West of Forest Avenue
Next, we’ll take a look at the structures west of Forest Avenue. First up is the team track platform ❶. Though not overly noticeable on the layout, the old team track is prominent when you walk the line.
During my site visit I took photos of the concrete platform from 90-degree angles, printed the images out, and glued them to Pikestuff’s injection-molded plastic Versatile Modular Loading Dock kit (No. 541-0017).
Next up is Maingas ❷. The full-size industry is no longer rail served, and the liquefied petroleum gas tanks and loading platform are long gone. I did a quick and dirty representation of the business using the Walthers Central Gas kit (No. 933-3011) as the starting point.
Until recent years, Plasmine Technology was one of the primary customers on the Bishop Street Branch ❸. The company, which produces paper coating products, received inbound products in tank cars and hoppers.
The masonry block structure has a unique, oblong shape. I’ve never been a fan of using sheet styrene cinder block material, as the mortar lines seem too pronounced. Because Plasmine is such a key structure, I again turned to the photolaminate technique.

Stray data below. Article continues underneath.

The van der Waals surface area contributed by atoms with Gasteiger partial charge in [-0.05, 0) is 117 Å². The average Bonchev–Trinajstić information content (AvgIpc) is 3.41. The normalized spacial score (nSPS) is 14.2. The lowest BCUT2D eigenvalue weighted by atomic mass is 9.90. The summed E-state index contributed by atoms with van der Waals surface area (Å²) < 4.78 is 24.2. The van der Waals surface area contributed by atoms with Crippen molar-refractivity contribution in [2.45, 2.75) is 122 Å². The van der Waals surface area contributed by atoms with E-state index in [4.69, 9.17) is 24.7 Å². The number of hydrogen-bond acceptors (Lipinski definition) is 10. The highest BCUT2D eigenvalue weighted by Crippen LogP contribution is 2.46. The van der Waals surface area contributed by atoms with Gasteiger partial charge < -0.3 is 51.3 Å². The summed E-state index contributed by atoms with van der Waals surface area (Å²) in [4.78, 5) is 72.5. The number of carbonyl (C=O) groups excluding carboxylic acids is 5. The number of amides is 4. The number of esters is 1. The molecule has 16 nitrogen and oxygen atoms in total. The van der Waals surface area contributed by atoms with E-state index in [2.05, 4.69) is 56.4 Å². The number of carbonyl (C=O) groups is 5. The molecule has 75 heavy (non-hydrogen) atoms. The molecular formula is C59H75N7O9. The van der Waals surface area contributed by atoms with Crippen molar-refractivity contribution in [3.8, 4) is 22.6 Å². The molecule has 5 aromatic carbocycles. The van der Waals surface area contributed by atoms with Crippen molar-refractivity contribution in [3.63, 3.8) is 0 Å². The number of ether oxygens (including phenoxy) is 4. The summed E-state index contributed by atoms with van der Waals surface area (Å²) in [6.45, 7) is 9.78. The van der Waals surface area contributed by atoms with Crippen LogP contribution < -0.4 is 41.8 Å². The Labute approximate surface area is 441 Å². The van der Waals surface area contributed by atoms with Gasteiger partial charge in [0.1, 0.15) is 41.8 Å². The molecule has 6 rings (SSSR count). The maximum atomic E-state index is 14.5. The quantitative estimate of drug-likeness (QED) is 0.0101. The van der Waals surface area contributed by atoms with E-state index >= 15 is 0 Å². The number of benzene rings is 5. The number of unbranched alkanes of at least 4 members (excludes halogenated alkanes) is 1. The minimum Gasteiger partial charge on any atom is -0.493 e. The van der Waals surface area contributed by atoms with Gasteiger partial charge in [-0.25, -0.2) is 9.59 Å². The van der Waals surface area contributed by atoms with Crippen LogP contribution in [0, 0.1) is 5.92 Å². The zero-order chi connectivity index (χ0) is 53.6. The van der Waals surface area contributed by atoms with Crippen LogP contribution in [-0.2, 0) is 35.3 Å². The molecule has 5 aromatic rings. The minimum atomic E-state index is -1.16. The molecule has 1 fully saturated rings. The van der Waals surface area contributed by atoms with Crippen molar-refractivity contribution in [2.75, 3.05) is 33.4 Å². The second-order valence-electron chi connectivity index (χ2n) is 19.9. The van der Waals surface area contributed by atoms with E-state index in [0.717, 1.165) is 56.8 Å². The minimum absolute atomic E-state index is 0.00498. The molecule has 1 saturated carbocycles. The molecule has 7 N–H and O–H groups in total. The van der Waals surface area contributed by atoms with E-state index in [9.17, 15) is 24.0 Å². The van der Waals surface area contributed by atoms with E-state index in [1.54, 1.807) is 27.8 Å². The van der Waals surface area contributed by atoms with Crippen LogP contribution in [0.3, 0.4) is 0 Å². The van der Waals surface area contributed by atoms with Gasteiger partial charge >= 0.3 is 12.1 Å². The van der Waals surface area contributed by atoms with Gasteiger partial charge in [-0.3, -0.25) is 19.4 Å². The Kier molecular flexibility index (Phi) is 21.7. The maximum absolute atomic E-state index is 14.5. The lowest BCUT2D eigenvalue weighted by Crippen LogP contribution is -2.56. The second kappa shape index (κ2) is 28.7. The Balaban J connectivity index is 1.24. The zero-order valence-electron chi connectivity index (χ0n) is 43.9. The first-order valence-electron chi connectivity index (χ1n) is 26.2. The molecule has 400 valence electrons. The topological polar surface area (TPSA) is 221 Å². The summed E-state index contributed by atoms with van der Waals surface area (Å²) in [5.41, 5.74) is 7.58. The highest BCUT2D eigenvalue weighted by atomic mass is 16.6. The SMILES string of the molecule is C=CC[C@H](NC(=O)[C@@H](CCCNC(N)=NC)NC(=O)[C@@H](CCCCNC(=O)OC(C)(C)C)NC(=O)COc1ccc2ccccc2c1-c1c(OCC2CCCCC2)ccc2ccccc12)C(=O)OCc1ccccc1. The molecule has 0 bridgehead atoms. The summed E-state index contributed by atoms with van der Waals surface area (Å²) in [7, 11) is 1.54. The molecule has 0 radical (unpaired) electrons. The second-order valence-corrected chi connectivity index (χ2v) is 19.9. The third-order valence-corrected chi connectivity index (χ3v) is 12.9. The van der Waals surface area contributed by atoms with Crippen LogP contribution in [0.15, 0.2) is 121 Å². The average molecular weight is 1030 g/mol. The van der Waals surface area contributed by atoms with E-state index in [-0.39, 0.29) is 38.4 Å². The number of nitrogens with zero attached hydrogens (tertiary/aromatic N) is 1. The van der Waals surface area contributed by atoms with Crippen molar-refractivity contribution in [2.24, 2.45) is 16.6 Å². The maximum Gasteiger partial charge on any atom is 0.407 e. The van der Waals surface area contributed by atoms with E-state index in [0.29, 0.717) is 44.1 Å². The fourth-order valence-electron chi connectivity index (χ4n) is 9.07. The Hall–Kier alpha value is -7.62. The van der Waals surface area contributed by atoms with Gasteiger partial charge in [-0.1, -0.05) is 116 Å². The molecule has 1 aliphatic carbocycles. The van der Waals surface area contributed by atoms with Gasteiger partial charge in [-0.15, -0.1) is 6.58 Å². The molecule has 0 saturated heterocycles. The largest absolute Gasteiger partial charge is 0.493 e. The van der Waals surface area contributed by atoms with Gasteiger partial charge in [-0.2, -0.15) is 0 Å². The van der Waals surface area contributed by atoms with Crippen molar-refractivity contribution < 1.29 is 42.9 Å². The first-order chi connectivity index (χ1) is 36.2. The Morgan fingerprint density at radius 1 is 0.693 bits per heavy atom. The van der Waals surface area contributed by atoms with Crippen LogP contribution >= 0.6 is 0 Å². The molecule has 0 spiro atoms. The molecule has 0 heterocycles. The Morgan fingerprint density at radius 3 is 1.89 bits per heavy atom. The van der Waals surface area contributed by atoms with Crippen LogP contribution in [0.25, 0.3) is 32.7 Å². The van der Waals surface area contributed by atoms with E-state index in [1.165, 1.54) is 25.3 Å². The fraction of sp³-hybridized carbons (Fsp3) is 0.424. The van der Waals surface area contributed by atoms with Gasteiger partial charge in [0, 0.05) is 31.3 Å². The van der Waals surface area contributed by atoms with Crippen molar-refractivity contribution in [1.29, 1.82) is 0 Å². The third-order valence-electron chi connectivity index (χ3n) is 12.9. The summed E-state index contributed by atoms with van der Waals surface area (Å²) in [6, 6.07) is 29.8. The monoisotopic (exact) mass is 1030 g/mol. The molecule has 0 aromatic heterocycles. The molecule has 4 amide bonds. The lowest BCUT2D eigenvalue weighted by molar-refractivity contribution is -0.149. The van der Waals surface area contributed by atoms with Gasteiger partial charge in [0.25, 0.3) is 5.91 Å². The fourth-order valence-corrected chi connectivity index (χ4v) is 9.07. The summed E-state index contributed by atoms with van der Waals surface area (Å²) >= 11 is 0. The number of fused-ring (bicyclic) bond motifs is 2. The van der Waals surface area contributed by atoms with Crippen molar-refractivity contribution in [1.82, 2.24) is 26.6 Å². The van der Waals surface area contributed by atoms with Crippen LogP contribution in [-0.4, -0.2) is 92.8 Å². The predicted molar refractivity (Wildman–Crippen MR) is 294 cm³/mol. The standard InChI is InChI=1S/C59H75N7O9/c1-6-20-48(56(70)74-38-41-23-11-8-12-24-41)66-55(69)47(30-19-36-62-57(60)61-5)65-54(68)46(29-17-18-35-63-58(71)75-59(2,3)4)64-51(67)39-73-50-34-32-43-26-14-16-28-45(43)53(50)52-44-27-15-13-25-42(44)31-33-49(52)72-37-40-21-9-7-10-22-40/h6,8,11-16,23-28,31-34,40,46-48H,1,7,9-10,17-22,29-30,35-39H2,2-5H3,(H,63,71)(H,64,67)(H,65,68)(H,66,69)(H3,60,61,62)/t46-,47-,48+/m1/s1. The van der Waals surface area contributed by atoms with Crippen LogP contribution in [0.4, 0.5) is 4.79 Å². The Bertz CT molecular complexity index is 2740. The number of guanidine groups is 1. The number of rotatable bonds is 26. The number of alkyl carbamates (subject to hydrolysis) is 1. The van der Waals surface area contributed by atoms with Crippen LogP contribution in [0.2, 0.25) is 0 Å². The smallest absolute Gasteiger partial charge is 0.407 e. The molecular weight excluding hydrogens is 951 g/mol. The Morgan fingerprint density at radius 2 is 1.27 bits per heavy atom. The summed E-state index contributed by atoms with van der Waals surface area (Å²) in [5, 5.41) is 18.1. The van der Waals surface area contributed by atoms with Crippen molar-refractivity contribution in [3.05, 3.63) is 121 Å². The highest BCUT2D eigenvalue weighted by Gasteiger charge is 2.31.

Since the building isn’t directly next to the street, I had Dan take photos of the full-size industry. Using prototype images let me use some artistic license and add the sign to the side with photo-editing software. I scratchbuilt the silo by wrapping styrene sheet siding around a piece of PVC pipe.
At the end of the Bishop Street Branch is BlueLinx, ❹, the sole remaining customer on the line. The building products distributor receives boxcars and center-beam flatcars. The structure itself is fairly unremarkable. I used two Pikestuff kits and glued them side by side. I made the foundation from
⁄8"- thick PVC wood. I used various colors of Rust-Oleum to
spray-paint the building.